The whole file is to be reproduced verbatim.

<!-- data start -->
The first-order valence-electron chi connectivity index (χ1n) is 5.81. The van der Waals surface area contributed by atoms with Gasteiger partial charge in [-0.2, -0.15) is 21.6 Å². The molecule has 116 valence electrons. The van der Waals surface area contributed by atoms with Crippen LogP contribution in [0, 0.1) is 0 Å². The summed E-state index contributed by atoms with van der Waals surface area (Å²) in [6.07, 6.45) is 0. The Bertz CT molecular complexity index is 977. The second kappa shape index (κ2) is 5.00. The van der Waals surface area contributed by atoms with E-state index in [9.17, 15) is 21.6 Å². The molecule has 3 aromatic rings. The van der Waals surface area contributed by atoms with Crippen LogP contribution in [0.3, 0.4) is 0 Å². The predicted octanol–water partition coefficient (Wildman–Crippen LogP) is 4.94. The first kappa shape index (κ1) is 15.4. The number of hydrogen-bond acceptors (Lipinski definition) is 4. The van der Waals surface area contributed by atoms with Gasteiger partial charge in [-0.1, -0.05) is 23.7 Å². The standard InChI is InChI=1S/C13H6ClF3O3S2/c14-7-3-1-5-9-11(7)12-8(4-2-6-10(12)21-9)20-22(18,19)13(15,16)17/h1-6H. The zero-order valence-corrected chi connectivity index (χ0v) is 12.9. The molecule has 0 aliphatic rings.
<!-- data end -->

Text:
The first-order valence-electron chi connectivity index (χ1n) is 5.81. The van der Waals surface area contributed by atoms with Gasteiger partial charge in [-0.2, -0.15) is 21.6 Å². The molecule has 116 valence electrons. The van der Waals surface area contributed by atoms with Crippen LogP contribution in [0, 0.1) is 0 Å². The summed E-state index contributed by atoms with van der Waals surface area (Å²) in [6.07, 6.45) is 0. The Bertz CT molecular complexity index is 977. The second kappa shape index (κ2) is 5.00. The van der Waals surface area contributed by atoms with E-state index in [9.17, 15) is 21.6 Å². The molecule has 3 aromatic rings. The van der Waals surface area contributed by atoms with Crippen LogP contribution in [0.3, 0.4) is 0 Å². The predicted octanol–water partition coefficient (Wildman–Crippen LogP) is 4.94. The first kappa shape index (κ1) is 15.4. The number of hydrogen-bond acceptors (Lipinski definition) is 4. The van der Waals surface area contributed by atoms with Gasteiger partial charge in [-0.1, -0.05) is 23.7 Å². The standard InChI is InChI=1S/C13H6ClF3O3S2/c14-7-3-1-5-9-11(7)12-8(4-2-6-10(12)21-9)20-22(18,19)13(15,16)17/h1-6H. The zero-order valence-corrected chi connectivity index (χ0v) is 12.9. The molecule has 0 aliphatic rings.